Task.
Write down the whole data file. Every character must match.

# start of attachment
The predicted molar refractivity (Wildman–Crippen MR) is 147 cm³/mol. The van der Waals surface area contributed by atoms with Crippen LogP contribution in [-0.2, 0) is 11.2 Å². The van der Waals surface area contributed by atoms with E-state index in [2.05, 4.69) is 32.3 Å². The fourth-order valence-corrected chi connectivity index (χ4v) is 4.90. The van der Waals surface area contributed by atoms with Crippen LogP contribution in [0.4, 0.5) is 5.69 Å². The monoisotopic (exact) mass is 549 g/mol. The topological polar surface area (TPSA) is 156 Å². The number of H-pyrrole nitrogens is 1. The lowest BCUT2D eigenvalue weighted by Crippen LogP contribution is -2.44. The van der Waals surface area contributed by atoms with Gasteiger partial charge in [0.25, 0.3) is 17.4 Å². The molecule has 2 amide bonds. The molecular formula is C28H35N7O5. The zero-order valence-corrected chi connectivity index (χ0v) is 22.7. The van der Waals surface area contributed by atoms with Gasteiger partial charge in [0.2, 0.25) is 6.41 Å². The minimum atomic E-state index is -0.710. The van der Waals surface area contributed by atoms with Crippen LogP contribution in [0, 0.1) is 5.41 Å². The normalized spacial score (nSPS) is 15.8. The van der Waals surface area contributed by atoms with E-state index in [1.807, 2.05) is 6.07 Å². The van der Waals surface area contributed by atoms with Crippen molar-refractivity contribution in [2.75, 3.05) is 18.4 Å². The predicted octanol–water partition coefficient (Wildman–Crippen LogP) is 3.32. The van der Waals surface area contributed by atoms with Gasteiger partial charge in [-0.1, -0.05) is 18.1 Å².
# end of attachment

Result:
The predicted molar refractivity (Wildman–Crippen MR) is 147 cm³/mol. The van der Waals surface area contributed by atoms with Crippen LogP contribution in [-0.2, 0) is 11.2 Å². The van der Waals surface area contributed by atoms with E-state index in [2.05, 4.69) is 32.3 Å². The fourth-order valence-corrected chi connectivity index (χ4v) is 4.90. The van der Waals surface area contributed by atoms with Crippen LogP contribution in [0.4, 0.5) is 5.69 Å². The monoisotopic (exact) mass is 549 g/mol. The topological polar surface area (TPSA) is 156 Å². The number of H-pyrrole nitrogens is 1. The lowest BCUT2D eigenvalue weighted by Crippen LogP contribution is -2.44. The van der Waals surface area contributed by atoms with Gasteiger partial charge in [0.25, 0.3) is 17.4 Å². The molecule has 2 amide bonds. The molecular formula is C28H35N7O5. The zero-order valence-corrected chi connectivity index (χ0v) is 22.7. The van der Waals surface area contributed by atoms with Gasteiger partial charge in [0.2, 0.25) is 6.41 Å². The minimum atomic E-state index is -0.710. The van der Waals surface area contributed by atoms with Crippen LogP contribution in [0, 0.1) is 5.41 Å². The normalized spacial score (nSPS) is 15.8. The van der Waals surface area contributed by atoms with E-state index in [1.807, 2.05) is 6.07 Å². The van der Waals surface area contributed by atoms with Crippen molar-refractivity contribution in [2.75, 3.05) is 18.4 Å². The predicted octanol–water partition coefficient (Wildman–Crippen LogP) is 3.32. The van der Waals surface area contributed by atoms with Gasteiger partial charge in [-0.1, -0.05) is 18.1 Å².